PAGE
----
The prosecutor of some of the UK's most notorious sex offenders has told of how he quit as a defence lawyer after not wanting to represent an alleged rapist.
Nazir Afzal went on to become the chief crown prosecutor in the Rochdale grooming gang cases in 2012.
Speaking on BBC Radio 4's Desert Island Discs, he said he had never celebrated a successful case as "nobody should be harmed in the first place".
He said those guilty were mostly men who wanted to restrict women's choices.
Mr Afzal started his career as a defence lawyer but told BBC presenter Lauren Laverne of the moment he realised he "just couldn't do it".
He was advising a rape suspect before a police interview and had given his client a copy of the victim's statement.
He could see the man was getting pleasure from "re-hearing and rehearsing what he had done allegedly to that woman", Mr Afzal explained.
"And his reaction to reading what she had said just was the icing on the cake in my mind.
"I couldn't say to him 'plead guilty' because he wasn't going to. He was going to drag her through the courtroom... and that's his right absolutely, but why should I be party to that? I wasn't going to be party to that.
"So I walked out the door, literally, and I handed my notice in almost immediately afterwards. I'm not doing this anymore. I can't do this. Good for people who can and we do need people who can do that, but it wasn't for me."
Mr Afzal joined the Crown Prosecution Service in 1991 and went on to become director of prosecutions for London where he brought perpetrators of so-called honour-based violence to justice.
In 2011, as chief crown prosecutor for north-west England, he began investigating sex grooming gangs in Rochdale, overturning a previous CPS decision not to bring charges against suspects.
He brought prosecutions against nine men who were convicted and jailed in 2012 for the sexual exploitation of 47 young girls.
Mr Afzal also prosecuted Stuart Hall, the former television presenter who in 2014 was convicted of multiple sex offences against children.
In a wide-ranging interview, he told Lauren Laverne there was "nobody more important in his life than the victims and survivors" that he kept in touch with.
He spoke of visiting one alleged victim of Hall whose case did not lead to a conviction.
"I went to see her and I said, 'I'm really sorry that I couldn't give you closure'. She looked me in the eyes and said, 'You gave me closure the moment that you believed me. My recovery started the moment you believed me.'
"That has never left me."
Choosing the track Women in Chains by Tears For Fears, he said: "People can read whatever they want into it but for me it's the fact that women have been put in chains that we men - and it's men all the time sadly - that want to restrict the choices that women make."
Nazir Afzal's Desert Island Disc choices
- Jump Around - House of Pain
- This Woman's Work - Kate Bush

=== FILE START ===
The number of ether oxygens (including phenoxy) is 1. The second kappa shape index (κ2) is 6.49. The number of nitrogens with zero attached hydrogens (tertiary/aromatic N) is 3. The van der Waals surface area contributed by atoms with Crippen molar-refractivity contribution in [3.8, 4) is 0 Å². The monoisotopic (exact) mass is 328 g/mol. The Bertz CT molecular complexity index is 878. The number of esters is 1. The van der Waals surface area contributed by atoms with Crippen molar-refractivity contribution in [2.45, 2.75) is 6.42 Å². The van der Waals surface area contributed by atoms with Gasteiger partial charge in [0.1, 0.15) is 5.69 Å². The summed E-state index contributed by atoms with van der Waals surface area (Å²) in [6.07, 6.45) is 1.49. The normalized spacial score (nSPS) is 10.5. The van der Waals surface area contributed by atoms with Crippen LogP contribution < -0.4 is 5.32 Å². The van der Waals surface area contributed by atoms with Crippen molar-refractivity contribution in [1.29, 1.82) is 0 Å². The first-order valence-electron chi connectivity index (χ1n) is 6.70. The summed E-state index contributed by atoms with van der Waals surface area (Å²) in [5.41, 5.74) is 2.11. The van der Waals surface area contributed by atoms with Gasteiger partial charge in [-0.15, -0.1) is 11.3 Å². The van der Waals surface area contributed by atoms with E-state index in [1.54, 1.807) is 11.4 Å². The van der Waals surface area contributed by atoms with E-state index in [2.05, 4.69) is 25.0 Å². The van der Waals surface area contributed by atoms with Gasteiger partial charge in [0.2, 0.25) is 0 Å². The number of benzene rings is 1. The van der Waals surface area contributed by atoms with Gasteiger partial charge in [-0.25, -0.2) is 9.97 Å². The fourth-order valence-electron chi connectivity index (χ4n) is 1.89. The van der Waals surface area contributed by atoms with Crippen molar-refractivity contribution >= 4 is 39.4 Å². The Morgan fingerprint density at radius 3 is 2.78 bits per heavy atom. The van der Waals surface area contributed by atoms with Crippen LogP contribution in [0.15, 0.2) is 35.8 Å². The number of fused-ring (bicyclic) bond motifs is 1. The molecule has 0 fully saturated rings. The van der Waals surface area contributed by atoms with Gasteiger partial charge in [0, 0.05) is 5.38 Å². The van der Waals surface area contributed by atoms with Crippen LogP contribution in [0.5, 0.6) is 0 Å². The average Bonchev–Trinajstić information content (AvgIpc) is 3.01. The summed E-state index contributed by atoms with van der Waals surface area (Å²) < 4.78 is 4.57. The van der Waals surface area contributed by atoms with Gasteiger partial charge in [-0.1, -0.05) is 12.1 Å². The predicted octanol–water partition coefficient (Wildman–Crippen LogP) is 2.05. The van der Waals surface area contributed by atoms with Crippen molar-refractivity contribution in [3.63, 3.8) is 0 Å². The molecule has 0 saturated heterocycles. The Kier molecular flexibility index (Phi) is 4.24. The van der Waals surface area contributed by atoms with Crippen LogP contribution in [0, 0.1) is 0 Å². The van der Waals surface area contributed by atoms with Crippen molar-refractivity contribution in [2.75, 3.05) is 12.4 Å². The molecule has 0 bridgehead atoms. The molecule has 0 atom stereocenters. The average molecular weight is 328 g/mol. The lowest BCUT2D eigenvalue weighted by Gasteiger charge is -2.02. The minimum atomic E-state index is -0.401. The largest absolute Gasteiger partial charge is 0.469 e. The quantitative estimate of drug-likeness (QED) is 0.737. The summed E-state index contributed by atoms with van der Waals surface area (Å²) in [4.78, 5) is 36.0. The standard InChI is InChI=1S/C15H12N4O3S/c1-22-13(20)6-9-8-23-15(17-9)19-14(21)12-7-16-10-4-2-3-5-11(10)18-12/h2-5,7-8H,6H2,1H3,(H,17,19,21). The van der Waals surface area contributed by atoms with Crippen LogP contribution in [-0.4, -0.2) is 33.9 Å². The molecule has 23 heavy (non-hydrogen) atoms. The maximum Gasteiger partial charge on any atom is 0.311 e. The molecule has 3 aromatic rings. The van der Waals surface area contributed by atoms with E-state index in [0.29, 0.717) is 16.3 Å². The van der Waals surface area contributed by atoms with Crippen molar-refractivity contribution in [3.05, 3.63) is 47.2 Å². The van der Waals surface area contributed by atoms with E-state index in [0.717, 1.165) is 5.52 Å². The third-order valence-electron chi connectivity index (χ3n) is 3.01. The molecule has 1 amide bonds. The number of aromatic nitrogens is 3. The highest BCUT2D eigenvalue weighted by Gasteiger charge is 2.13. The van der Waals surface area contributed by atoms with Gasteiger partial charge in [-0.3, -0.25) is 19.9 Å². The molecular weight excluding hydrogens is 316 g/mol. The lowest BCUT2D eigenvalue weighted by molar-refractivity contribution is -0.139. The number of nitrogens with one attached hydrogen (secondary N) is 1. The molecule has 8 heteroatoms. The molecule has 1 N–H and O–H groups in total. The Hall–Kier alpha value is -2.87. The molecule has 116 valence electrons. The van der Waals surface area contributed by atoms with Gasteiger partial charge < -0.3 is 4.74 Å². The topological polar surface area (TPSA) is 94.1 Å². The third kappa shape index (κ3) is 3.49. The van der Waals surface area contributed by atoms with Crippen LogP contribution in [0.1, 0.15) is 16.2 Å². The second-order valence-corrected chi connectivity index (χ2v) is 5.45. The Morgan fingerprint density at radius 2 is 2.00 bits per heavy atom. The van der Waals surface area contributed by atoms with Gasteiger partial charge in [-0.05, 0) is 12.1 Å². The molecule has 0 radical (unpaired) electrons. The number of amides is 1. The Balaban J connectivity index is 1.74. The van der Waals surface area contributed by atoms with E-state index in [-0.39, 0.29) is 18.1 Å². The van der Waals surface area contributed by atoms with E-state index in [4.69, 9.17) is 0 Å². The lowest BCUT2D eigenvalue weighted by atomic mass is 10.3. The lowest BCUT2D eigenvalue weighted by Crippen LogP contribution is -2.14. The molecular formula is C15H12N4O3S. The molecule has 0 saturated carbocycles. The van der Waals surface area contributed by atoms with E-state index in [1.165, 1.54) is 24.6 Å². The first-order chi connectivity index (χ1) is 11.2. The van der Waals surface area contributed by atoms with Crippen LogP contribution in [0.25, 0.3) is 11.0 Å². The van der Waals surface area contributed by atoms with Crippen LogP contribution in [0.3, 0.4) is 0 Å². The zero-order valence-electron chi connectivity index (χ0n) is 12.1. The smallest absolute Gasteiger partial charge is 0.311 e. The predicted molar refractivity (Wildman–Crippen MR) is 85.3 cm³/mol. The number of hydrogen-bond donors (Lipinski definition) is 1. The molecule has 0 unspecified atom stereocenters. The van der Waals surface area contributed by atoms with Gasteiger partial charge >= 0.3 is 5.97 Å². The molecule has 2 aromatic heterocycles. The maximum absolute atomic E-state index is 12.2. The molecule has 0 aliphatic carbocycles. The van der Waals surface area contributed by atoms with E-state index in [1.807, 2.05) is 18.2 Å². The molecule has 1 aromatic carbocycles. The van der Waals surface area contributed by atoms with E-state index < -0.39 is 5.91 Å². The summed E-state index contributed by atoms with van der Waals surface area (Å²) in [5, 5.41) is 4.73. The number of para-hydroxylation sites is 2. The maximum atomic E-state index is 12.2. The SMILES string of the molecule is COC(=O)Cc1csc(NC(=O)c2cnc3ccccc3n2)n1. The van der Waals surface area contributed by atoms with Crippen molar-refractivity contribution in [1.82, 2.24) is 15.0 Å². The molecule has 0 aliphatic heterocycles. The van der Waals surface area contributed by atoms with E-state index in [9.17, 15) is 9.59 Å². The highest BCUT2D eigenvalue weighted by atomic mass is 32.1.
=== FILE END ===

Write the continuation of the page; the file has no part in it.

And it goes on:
- Why Should I Cry For You? - Sting
- One In Ten - UB40
- Set You Free - N-Trance
- Woman in Chains - Tears For Fears
- One - U2 with Mary J Blige on vocals
- Talkin' Bout a Revolution - Tracy Chapman
Mr Afzal said his quest for justice was in part shaped by the racist bullying he experienced as the child of Pakistani parents growing up in Birmingham.
"I was beaten so often, on one occasion I was beaten by three guys who used my head as a football," he said.
But his father did not call the police, instead telling the then 13-year-old: "There's no justice. Nobody is prepared to listen to us."
He said: "And so I was taken by what he wanted to do which was to provide a voice to those who were unheard, and in many respects that's how I built my career doing the same thing."
Mr Afzal retired from the Crown Prosecution Service in 2015. He currently chairs the Catholic Church's new safeguarding body and advises the Welsh government on issues of gender-based violence.
He also told of how aged eight he cradled the body of his seven-year-old cousin Yasmin after she died of dehydration while travelling back from Pakistan.
It was during the 30-day journey in a Transit van across Asia and Europe that Yasmin fell ill as they reached Germany, he said.
"We didn't know and my father was desperate for us to get home, he had his whole family in this van and she got so ill that a day or so later, just coming into Belgium she died.
"[She died of] dehydration, which these days, a couple of pills [would have helped], but you couldn't Google that back then could you?"
He added: "We are going on a ferry to get back to England and my mother hands me my cousin and puts her in my arms and says look after her, she's sleeping.
"And I'm carrying her body without knowing that - across the channel and arriving in Dover until the authorities take her.
"I looked at her face, I stroked her hair. Lauren, nobody is going to die on my watch again, that's the way I felt and that's the way I've always felt."
Guests share the soundtrack of their lives on Desert Island Discs on BBC Radio 4 on Sundays at 11:00 BST and it is also available on BBC Sounds.